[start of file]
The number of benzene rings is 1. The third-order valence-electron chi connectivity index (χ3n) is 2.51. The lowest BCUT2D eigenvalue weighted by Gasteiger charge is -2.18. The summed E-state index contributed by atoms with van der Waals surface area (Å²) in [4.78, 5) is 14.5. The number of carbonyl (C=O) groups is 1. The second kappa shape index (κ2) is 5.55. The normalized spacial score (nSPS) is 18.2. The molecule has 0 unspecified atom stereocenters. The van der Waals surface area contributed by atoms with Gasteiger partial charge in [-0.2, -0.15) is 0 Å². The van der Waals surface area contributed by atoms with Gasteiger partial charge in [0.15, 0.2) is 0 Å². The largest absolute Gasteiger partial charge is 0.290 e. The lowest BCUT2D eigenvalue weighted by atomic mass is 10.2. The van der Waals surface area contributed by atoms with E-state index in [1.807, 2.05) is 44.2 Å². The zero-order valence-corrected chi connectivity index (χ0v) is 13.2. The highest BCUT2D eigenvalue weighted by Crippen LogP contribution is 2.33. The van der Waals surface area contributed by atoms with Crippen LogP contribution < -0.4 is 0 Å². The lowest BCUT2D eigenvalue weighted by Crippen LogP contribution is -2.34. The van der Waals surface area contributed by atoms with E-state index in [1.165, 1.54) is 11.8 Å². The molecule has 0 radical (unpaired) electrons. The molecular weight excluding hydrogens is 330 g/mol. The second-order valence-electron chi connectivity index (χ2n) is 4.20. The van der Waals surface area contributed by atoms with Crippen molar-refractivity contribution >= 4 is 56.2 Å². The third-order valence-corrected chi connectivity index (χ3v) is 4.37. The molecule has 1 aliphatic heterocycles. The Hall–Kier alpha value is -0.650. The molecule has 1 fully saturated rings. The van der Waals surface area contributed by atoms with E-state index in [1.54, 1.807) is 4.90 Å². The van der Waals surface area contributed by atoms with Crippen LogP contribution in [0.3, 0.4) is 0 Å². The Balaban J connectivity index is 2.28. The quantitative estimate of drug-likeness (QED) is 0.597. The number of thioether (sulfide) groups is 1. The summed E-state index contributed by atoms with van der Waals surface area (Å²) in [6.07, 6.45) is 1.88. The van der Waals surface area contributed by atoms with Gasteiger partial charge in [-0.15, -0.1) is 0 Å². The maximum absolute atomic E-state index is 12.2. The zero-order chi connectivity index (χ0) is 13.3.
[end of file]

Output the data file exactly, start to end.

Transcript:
The number of benzene rings is 1. The third-order valence-electron chi connectivity index (χ3n) is 2.51. The lowest BCUT2D eigenvalue weighted by Gasteiger charge is -2.18. The summed E-state index contributed by atoms with van der Waals surface area (Å²) in [4.78, 5) is 14.5. The number of carbonyl (C=O) groups is 1. The second kappa shape index (κ2) is 5.55. The normalized spacial score (nSPS) is 18.2. The molecule has 0 unspecified atom stereocenters. The van der Waals surface area contributed by atoms with Gasteiger partial charge in [-0.2, -0.15) is 0 Å². The van der Waals surface area contributed by atoms with Gasteiger partial charge in [0.15, 0.2) is 0 Å². The largest absolute Gasteiger partial charge is 0.290 e. The lowest BCUT2D eigenvalue weighted by atomic mass is 10.2. The van der Waals surface area contributed by atoms with E-state index in [1.807, 2.05) is 44.2 Å². The zero-order valence-corrected chi connectivity index (χ0v) is 13.2. The highest BCUT2D eigenvalue weighted by Crippen LogP contribution is 2.33. The van der Waals surface area contributed by atoms with Crippen LogP contribution < -0.4 is 0 Å². The lowest BCUT2D eigenvalue weighted by Crippen LogP contribution is -2.34. The van der Waals surface area contributed by atoms with E-state index in [1.165, 1.54) is 11.8 Å². The molecule has 0 radical (unpaired) electrons. The molecular weight excluding hydrogens is 330 g/mol. The second-order valence-electron chi connectivity index (χ2n) is 4.20. The van der Waals surface area contributed by atoms with Crippen molar-refractivity contribution >= 4 is 56.2 Å². The third-order valence-corrected chi connectivity index (χ3v) is 4.37. The molecule has 1 aliphatic heterocycles. The Hall–Kier alpha value is -0.650. The molecule has 1 fully saturated rings. The van der Waals surface area contributed by atoms with E-state index in [1.54, 1.807) is 4.90 Å². The van der Waals surface area contributed by atoms with Crippen LogP contribution in [0.3, 0.4) is 0 Å². The Balaban J connectivity index is 2.28. The quantitative estimate of drug-likeness (QED) is 0.597. The number of thioether (sulfide) groups is 1. The summed E-state index contributed by atoms with van der Waals surface area (Å²) in [6.07, 6.45) is 1.88. The van der Waals surface area contributed by atoms with Gasteiger partial charge in [-0.15, -0.1) is 0 Å². The maximum absolute atomic E-state index is 12.2. The zero-order chi connectivity index (χ0) is 13.3.